What makes a good user story?

What makes a good user story? Is it as simple as just following the format advocated by many Scrum practitioners:

As a <who>, I want <what> so that <why>

For example: as a user I want to be able to add a product to a wishlist so that I can review/buy the product later on.

Originally, I thought it was pretty straightforward, but in a recent discussion at LADG, I realised that it’s not quite that simple – and I wasn’t the only one. Thoughts ranged from a user story being a reminder to have a collaborative conversation about the requirements through to others who thought that a user story should include detailed business logic.

My thoughts are that a “user story” as an item doesn’t contain the Conditions of Satisfaction, constraints, use cases, business logic, etc. A user story should be a brief description of requirements using plain, everyday language that your mum could understand. However, in order for the story to follow INVEST, you will need to have those accompanying items. If you’re doing that, then I think you’re off to a good start.

What is INVEST?

It’s a tidy acronym:

I – Independent
The story should be independent from other stories so that, should something block this story, the other items in the iteration are not affected (domino effect). Obviously this is sometimes difficult, but the more independent each story is, the better.

N – Negotiable
The iron triangle (quality, scope, time and resources) sometimes needs to be broken and the business needs to be prepared to negotiate on what gives.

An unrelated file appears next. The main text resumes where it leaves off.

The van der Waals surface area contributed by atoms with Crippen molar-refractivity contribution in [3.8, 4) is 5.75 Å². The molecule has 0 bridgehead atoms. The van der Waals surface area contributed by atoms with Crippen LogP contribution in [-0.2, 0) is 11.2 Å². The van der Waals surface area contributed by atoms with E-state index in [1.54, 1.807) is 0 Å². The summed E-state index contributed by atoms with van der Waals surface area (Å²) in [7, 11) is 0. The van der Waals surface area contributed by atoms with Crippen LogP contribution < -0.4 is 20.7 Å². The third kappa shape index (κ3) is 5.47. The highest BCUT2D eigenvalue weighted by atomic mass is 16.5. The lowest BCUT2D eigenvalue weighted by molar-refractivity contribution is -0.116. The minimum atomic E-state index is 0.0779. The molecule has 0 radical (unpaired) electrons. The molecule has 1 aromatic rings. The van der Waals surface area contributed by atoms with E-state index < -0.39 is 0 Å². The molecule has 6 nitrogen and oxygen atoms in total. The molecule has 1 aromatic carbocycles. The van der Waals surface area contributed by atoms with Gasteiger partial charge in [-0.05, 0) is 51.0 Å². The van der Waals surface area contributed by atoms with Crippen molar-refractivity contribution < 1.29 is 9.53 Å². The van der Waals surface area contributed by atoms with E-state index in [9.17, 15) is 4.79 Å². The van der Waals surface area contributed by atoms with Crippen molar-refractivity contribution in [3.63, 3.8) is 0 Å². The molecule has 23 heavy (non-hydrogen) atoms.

V – Valuable
If it doesn’t have value to the business, why the hell are you doing it?!

E – Estimate-able
There must be sufficient information available to allow the team to estimate the story.

S – Size / Small
The story should be a good size (i.e. not an epic) to allow the team to be able to complete it within an iteration.

The difference between estimate and size was often confused:

  • A user story may have sufficient information to allow it to be sized, but it could be a 100-point story. That is estimate-able but is not a good size.
  • A user story might be 2 points, but not contain enough information for the team to give it a size. That is a good size but is not estimate-able (obviously the team won’t know that it’s a 2-point story though)

T – Testable
If you’ve got acceptance criteria / Conditions of Satisfaction, then you should be able to test it (note: this is not how to test the story, but what means the story passes).


Did you know? User stories aren’t an original Scrum concept; they originate from Extreme Programming.



2 thoughts on “What makes a good user story?”

  1. Pingback: Scrum & Kanban – Slicing stories vertically

  2. Pingback: Scrum & Kanban – Theme, Epic, Story, Task

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